OD: Yes, 19 actually. It closed in 1990. My, it's been closed 17 years now - almost as long as it was open. Imagine. (Pause) Well, since I had had the experience of founding and working with the Actor's Company in Boston, the idea of integrating theater into a community has always resonated for me. The Whole Theatre was a way of doing it all again. In New York, your community is other actors. In regional theater, it's the audience. They provide ongoing support, and the theater directly contributes to the quality of their lives. Since Montclair is just 13 miles from New York, I could be involved but still teach at NYU and do theater when I needed to. I've also done a lot of work with the Public Theatre, Shakespeare in the Park, and the Williamstown summer festival. Back then I mostly worked with Joe Papp.

 

BWW: It seems that the Whole Theatre was, in a way, the center of your professional universe for a long time. You'd do TV, movies, theater in New York, but the company was the one consistency. It was always there. Now that it's closed, how do you continue its mission in your work and life?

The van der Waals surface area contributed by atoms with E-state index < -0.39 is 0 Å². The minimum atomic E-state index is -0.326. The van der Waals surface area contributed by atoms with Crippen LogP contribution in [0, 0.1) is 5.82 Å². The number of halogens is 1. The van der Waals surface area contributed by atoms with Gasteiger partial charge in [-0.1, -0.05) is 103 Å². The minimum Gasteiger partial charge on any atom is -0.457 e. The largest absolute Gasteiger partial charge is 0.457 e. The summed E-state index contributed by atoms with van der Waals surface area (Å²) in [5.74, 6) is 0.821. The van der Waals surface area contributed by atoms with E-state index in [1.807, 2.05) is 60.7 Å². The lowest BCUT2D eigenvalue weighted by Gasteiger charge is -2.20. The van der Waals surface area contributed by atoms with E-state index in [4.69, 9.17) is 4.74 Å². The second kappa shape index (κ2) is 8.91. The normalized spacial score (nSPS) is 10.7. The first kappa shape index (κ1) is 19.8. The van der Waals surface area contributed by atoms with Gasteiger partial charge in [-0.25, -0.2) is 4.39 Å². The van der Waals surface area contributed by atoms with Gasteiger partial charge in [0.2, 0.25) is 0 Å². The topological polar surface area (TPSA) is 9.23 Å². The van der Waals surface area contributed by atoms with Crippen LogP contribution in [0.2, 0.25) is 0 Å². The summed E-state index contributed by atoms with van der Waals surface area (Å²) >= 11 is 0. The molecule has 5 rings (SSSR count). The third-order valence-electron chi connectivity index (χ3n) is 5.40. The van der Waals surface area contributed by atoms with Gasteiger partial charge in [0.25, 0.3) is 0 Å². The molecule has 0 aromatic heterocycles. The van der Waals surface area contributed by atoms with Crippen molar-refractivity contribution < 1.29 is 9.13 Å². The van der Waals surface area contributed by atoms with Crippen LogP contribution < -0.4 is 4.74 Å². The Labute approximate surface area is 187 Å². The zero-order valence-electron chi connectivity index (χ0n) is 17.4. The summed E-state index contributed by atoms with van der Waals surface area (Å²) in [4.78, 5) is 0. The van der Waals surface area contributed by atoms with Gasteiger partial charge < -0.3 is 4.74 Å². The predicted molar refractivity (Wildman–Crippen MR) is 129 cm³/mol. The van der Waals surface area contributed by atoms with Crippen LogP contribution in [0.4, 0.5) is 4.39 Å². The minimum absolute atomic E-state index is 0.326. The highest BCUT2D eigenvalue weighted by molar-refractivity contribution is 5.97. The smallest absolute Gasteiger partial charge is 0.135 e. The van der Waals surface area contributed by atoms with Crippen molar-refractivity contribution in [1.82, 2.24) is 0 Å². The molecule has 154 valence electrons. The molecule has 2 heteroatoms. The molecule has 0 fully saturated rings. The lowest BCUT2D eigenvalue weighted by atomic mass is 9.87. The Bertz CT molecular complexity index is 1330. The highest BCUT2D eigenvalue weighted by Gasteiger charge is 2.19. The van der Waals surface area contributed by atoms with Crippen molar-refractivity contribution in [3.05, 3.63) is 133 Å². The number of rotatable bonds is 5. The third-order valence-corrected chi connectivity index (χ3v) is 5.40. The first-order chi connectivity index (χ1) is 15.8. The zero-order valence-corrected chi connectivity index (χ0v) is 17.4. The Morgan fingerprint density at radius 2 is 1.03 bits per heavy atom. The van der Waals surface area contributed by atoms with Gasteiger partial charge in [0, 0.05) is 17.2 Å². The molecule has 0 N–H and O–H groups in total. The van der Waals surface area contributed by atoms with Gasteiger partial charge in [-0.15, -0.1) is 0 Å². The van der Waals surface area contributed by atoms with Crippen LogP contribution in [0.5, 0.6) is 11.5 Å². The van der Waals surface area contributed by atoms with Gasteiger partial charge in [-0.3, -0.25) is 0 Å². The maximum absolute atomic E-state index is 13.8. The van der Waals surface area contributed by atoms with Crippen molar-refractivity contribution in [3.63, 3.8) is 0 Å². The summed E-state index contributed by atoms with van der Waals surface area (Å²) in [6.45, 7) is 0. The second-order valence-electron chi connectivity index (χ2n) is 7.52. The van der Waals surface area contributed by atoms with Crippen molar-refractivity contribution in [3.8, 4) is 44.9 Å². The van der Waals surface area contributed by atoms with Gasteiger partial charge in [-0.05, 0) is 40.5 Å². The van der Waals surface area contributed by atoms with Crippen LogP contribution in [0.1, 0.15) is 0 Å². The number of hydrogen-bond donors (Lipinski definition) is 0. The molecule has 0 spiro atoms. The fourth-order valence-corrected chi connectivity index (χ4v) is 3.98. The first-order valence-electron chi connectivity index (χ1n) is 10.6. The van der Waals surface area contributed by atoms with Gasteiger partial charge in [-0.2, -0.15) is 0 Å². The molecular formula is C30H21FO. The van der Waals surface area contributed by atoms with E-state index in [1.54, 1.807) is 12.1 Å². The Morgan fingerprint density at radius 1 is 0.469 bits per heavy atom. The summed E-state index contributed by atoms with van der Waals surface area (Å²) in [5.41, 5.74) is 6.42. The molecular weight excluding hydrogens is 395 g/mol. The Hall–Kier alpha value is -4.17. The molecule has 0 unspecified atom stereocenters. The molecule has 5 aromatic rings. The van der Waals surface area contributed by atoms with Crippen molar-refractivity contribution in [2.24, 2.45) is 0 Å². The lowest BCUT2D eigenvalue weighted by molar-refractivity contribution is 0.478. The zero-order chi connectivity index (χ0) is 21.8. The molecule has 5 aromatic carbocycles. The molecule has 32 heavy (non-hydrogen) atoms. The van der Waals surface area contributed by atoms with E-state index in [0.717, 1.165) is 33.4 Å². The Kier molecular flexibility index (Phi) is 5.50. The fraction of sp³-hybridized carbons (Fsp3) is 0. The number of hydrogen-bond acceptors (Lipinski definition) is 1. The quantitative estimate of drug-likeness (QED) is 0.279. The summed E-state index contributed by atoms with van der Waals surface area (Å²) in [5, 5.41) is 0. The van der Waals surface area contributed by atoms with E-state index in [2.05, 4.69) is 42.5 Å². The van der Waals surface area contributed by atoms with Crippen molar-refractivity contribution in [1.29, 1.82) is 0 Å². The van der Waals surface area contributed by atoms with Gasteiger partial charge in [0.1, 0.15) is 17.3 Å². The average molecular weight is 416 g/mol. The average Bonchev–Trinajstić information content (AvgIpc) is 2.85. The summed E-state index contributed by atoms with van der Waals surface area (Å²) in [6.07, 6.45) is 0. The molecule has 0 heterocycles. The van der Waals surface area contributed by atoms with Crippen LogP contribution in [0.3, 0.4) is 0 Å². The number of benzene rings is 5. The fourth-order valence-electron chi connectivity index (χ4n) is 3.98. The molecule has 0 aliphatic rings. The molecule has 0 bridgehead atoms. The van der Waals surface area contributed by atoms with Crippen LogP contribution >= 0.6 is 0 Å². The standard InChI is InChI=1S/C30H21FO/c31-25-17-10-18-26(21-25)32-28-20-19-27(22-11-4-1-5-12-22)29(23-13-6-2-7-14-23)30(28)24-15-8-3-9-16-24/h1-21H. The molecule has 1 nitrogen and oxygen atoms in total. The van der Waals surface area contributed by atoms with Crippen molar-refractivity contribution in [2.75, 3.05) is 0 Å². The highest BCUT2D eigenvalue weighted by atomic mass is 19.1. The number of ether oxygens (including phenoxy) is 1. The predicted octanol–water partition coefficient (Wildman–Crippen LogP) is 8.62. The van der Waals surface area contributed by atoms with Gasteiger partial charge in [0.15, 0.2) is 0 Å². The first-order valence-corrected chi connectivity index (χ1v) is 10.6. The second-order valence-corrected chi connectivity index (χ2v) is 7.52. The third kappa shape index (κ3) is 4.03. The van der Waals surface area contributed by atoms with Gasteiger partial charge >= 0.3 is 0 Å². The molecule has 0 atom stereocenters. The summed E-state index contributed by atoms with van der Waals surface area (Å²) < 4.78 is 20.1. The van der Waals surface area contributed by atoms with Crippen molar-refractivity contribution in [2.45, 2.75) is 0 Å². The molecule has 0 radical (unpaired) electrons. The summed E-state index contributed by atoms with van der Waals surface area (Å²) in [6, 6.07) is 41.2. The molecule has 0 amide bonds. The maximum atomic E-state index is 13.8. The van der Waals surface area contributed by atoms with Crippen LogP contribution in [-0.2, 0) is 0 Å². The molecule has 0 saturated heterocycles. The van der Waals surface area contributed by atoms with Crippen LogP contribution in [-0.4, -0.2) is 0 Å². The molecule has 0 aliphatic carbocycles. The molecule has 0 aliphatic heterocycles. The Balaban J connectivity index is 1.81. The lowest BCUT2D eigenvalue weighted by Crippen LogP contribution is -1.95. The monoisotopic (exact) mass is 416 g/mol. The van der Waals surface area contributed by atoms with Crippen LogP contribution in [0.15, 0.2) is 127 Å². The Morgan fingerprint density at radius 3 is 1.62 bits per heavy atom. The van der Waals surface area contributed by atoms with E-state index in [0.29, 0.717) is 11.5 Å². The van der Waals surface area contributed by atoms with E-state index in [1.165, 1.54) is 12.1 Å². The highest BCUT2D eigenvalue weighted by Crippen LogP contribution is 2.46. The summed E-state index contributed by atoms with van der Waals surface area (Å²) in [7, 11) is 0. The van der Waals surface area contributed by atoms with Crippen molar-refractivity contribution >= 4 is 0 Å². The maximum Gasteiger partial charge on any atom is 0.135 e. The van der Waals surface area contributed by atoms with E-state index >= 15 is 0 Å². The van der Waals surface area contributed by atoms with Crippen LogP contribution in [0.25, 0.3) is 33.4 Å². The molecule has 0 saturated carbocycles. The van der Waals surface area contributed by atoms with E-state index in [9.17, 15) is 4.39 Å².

OD: I accomplished a lot with the Whole Theatre. We raised a lot of money for arts and educational purposes. I did a lot of advocacy, and now I have taken that advocacy and use it to pursue projects for myself – both in the arts and politics.

 

BWW: Is Rose one of those projects that combines both for you?

 

OD: Yes, very much so. Terrible Virtues is another project. It has to do with women on trial for reproductive rights. I believe that in the theater you really can't do anything that doesn't have some political consequence. My work has been about finding my own voice and a way to express myself.

 

BWW: What are some of the issues that are important to you?

 

OD: Domestic violence. It is pandemic in this country. Also issues that are confounding the American people in terms of our government. We have to have some dialogue. As artists, we are out there, forward, visible, and we can carry actions forward. We can have an influence.

 

BWW: You have always been very political.

 

OD: Oh, yes I have.